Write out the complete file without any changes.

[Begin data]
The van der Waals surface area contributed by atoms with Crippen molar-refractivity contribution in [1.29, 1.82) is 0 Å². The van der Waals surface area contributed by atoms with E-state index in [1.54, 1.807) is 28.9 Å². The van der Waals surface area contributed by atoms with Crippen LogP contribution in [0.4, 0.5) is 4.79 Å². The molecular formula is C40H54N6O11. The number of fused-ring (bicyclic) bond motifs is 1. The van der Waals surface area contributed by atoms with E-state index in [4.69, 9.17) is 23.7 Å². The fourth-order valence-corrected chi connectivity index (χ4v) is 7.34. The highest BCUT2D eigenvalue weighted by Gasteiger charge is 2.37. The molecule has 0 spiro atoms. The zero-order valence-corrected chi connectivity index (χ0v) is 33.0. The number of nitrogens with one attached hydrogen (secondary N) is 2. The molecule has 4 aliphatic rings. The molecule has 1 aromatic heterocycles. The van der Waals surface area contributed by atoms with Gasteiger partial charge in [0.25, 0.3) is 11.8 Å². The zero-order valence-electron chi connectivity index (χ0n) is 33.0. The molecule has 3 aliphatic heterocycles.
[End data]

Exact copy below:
The van der Waals surface area contributed by atoms with Crippen molar-refractivity contribution in [1.29, 1.82) is 0 Å². The van der Waals surface area contributed by atoms with E-state index in [1.54, 1.807) is 28.9 Å². The van der Waals surface area contributed by atoms with Crippen LogP contribution in [0.4, 0.5) is 4.79 Å². The molecular formula is C40H54N6O11. The number of fused-ring (bicyclic) bond motifs is 1. The van der Waals surface area contributed by atoms with E-state index in [4.69, 9.17) is 23.7 Å². The fourth-order valence-corrected chi connectivity index (χ4v) is 7.34. The highest BCUT2D eigenvalue weighted by Gasteiger charge is 2.37. The molecule has 0 spiro atoms. The zero-order valence-corrected chi connectivity index (χ0v) is 33.0. The number of nitrogens with one attached hydrogen (secondary N) is 2. The molecule has 4 aliphatic rings. The molecule has 1 aromatic heterocycles. The van der Waals surface area contributed by atoms with Gasteiger partial charge in [0.25, 0.3) is 11.8 Å². The zero-order valence-electron chi connectivity index (χ0n) is 33.0. The molecule has 3 aliphatic heterocycles.